Always inspect your rudder. Jim Lenke isn’t a guide, but that’s the moral of a story he tells the uninitiated sea kayaker.
Lenke, his wife and a friend were traveling through Patagonia, when they decided to paddle the Strait of Magellan. Though their guide spoke zero English, they understood his advice to paddle quickly: finicky tides allow only the narrowest window for crossing the Strait.
Only on their way out did Lenke check his boat: “I look back, and there was shoelace and wire and stuff holding my rudder together,” he said. “And then I heard a SNAP, and I look at the guide and he was just saying, ‘Go!’”
Lenke told that story on a morning in Bucks Harbor, where you’re much more likely to find lobstermen than paddlers. Lenke, who was taking video for the Facebook page, “Visit Machias, Maine,” and his wife, Karen Beeftink, were in a tandem kayak. Our guide for the morning, Andrea Ednie, and your uninitiated correspondent paddled solo.
Before hitting the water, Ednie explained what separates sea kayaks from their river cousins: fore and aft bulkheads let you store gear and prevent the boat from getting swamped, while toe pegs at your feet control the rudder—press the right one to turn right, the left one to turn left.
Our gear stowed and skirts stretched over the cockpits, Ednie led the way from the lobster-trap covered beach. Though conditions were calm, the pegs and wobbliness of the narrow kayak took getting used to. But just as the steady exertion of paddling warmed us to the cool breeze, the steering clicked by the time we entered the main harbor, sticking close to the granite bluffs. Though the tide was high, Ednie said it can be fun to study the tidal zones at other times.
She would know. As Maine guides go, Ednie is something of a superwoman. Coming from an outdoorsy family in Quebec, she began guiding in the Bay of Fundy at the age of 15, staying with the same company for 15 years before pursuing a PhD at University of Maine in Orono. She focused on recreation and natural resource management and now is an associate professor of environmental recreation at the University of Maine at Machias.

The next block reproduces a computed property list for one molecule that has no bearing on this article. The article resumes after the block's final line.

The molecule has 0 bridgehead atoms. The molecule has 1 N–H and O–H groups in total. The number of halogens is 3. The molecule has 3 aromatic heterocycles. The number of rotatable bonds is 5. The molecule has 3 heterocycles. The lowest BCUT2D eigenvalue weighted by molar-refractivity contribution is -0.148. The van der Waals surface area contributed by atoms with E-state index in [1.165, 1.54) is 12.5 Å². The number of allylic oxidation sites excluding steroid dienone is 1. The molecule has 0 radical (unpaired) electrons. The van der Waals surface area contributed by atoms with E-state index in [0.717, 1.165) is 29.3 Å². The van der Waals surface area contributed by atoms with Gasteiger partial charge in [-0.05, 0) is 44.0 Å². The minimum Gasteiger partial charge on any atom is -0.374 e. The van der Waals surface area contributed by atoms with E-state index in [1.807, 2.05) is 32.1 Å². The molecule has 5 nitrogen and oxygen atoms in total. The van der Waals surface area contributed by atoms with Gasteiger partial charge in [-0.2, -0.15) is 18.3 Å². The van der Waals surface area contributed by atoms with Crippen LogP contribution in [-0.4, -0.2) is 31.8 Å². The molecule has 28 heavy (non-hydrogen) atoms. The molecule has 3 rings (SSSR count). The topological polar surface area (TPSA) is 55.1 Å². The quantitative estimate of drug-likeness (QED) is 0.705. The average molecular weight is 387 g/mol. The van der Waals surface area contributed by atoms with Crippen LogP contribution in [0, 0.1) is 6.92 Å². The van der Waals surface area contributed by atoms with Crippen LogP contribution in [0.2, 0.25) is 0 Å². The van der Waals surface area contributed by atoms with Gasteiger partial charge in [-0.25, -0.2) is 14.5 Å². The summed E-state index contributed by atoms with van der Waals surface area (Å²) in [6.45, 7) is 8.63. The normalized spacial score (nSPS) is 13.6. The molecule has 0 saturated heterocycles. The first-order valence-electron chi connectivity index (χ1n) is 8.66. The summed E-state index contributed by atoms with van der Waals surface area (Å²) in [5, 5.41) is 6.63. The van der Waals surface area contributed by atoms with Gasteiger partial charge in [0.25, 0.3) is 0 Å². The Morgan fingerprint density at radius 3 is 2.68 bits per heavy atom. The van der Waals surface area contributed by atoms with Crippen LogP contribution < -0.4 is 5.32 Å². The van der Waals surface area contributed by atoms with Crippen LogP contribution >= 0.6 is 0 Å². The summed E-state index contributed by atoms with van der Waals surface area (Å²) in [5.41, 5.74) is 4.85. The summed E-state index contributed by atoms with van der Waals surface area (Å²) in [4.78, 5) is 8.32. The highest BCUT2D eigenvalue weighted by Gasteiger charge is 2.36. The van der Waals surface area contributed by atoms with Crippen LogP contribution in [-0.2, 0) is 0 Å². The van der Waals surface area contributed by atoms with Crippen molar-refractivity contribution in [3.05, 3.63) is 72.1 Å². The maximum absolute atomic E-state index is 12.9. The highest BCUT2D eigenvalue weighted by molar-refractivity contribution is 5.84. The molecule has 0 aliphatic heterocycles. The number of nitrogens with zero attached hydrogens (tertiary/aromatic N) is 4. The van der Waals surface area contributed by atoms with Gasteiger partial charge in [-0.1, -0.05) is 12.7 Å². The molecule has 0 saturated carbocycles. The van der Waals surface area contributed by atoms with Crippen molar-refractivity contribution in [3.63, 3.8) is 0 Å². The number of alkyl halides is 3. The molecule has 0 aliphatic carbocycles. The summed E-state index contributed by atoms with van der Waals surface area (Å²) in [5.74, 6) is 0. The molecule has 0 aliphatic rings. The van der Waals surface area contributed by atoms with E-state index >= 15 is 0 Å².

Also licensed as a Maine guide by the Inland Fisheries and Wildlife Department, Ednie regularly gets out on the water, whether for teaching or just to get her 2-year-old son accustomed to a paddle. This spring, she had to perform an actual rescue when she brought experienced students out into Cobscook Bay, which boasts some of the trickiest currents Downeast.
“I wanted to teach them first hand what the issues are,” Ednie said, nonchalantly. “So we kind of put ourselves in the middle of it.”
As we headed north across Bucks Harbor, Ednie was determined to spot an eagle, but signs of life were limited to lobster pots and a naval station across adjacent Machias Bay. Eventually passing Yellow Head Island, the waves bounced back into the harbor to create cross-currents known as “confused seas.” No rescues were required, although our skirts—which normally keep water out of the cockpit—were meant to easily pop off in the event that a kayak rolled.
“I call it ‘big water.’ It makes you feel like you’re pretty small, because it’s such a wild area,” Ednie said of bodies of water in the Downeast region, some of which require considerable experience, and which she learned to paddle from the Canadian side.
That wildness makes Washington County ideal for marine activity, with pristine parkland and the ability to spot whales, seals, porpoises and (presumably friendly) sharks, particularly in the deeper water near the Canadian border. But with stronger currents and more exposed rocks, anyone looking to go sea kayaking should consult a local outfitter before a trip.
As we looped around Yellow Head Island, some people could be seen walking over it. Finally we were bee lining back to shore, when Beeftink (who also teaches at UMM) yelled back.
“Look, an eagle!”
The raptor was flying away from us, disappearing into the spruce forest back on shore. Soon we were also on shore, just as a truck was dropping more traps onto the beach. As we lugged our gear back to our own truck, a strong odor wafted from the lobster plant across the beach.
The fishermen remain friendly as long as you paddle in a straight line and don’t interfere with their buoys, Ednie said, which is good news. Unlike anywhere in Bar Harbor or Camden, they are just about the only ones you’ll encounter Downeast.
“You get of all of the nice areas,” Ednie said. “Without any of the people.”
When sea kayaking, bring water, sunscreen and synthetic clothing that dries easily. Call or visit a local outfitter to hire a guide, find a route, arrange tours and rent equipment. Some options in the Downeast region are:
Maine Island Trail Association; 58 Fore Street, Portland; 761.8225; [email protected]; mita.org*
*Though not an outfitter, the Maine Island Trail spans 375 miles of the Maine coast. This stewardship organization can give you general advice and put you in touch with guides and private landowners.